Toronto and KC librarians trash talk each other's baseball teams

Librarians have created baseball #BookSpinePoetry

The agonizing ups and downs of the American League Championship Series between the Toronto Blue Jays and the Kansas City Royals has got fans on both sides engaging in some pretty wild trash talk. Yet amid all the inside baseball jokes and brags has emerged a witty war of words between the two cities’ public library systems. Combing through catalogues and shelves, librarians in Kansas City, Mo., and Toronto have created #BookSpinePoetry.

The latest exchange came on Wednesday. It was a do-or-die match, as Kansas City had a commanding 3-1 lead in the series, including the previous night’s blow-out 14-2 win. So it was the Missouri-based system that rubbed a bit of literary salt in Toronto’s wounds just before game 5.

  Fortunately for Toronto, Marco Estrada’s impeccable pitching saved the Blue Jays from elimination and, with a 7-1 win, forced game six in the series back in Kansas City.

The Toronto library system had prepared two versions of the tweet—one for a win, the other for a loss—and then just waited, and waited. A few minutes after the Blue Jays’ victory, the library sent out its winning version, reminding Missouri that the series isn’t over. Befitting this librarians’ civilized tone, Kansas City quickly replied with a one-word answer.

The #BookSpinePoetry battle started on Tuesday, after Kansas City pummelled the Jays 14-2.

Toronto wasn’t going to take that sort of talk. “OMG, we can’t let this lie,” says Bowles. Soon a group of librarians and staff were combing the catalogue and shelves for an appropriate response.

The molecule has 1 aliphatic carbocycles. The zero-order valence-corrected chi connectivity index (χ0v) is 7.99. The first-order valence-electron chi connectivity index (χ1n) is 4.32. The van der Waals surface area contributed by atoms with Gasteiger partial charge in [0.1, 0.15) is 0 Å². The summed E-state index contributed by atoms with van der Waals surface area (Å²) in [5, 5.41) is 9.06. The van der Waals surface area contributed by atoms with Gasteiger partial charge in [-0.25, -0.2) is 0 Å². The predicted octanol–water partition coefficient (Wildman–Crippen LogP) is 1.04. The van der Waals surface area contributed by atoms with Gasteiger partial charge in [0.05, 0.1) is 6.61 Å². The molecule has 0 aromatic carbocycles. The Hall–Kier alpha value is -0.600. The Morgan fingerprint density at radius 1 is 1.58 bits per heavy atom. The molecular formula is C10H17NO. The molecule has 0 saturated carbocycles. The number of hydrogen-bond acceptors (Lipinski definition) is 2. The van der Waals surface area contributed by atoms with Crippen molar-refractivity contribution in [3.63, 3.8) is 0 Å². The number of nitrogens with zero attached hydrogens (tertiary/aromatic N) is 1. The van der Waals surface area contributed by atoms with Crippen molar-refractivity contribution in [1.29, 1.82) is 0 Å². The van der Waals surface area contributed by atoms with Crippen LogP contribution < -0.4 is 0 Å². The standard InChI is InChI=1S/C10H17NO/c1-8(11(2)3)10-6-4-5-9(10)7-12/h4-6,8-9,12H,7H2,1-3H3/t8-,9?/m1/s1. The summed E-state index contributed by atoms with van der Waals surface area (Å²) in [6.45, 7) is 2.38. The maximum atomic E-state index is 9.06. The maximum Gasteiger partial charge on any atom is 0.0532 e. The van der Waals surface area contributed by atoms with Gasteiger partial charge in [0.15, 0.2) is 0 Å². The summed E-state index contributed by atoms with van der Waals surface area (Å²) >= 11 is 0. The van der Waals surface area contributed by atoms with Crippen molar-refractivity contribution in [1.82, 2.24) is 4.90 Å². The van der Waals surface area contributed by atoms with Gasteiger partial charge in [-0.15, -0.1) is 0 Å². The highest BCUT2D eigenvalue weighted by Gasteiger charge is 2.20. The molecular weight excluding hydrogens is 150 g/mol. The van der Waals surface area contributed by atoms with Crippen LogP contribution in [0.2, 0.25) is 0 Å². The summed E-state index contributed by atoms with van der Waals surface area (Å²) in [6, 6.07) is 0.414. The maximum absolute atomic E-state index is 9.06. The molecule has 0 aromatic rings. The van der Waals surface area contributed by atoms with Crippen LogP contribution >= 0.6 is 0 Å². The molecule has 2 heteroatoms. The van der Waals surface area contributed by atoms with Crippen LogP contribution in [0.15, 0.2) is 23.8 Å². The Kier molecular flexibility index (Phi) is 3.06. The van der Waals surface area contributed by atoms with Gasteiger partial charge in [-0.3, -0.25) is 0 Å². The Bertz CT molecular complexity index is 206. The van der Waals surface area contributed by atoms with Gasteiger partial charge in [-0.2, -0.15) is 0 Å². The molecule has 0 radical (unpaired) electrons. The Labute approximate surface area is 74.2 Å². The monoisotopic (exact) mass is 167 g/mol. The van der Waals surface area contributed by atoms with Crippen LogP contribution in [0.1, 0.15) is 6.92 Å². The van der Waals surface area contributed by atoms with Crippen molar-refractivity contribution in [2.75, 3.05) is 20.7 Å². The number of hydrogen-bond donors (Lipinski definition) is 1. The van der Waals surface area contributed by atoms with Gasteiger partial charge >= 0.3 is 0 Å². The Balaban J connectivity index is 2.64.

This isn’t the only challenge currently under way between the two library systems. Before the tweets started flying, Kansas City Public Library executive director Crosby Kemper sent an email wager to his Toronto counterpart, city librarian Vickery Bowles. Kansas City put up beer and barbeque while Toronto bet peameal bacon and butter tarts. Bowles thought of poutine, but didn’t think it would ship well.  While this war of books has captured the attention of social media, it’s not the first time both library systems have taken to Twitter to boost the spirits of their cities, and cheer on their teams, not only in this series, but in the previous one as well.

Bowles also notes that some of the objects in its tweets are from a historic collection of Blue Jays memorabilia that was donated earlier this year by an avid fan. Among the thousands of objects are souvenir brochures, schedules, buttons, tickets and programs. The collection starts in 1977, when the Blue Jays started in the American League East, and goes up to 1994, just after the team won back-to-back World Series.

As for this Twitter war with Kansas City, Bowles, is delighted that it’s caught the imagination of social media and is drawing more people into exploring the library’s print as well as electronic collections. “We couldn’t do this with ebooks,” she notes.

Like the baseball series, there will be at least one more round in this genteel trash-talking contest. Hopefully two.

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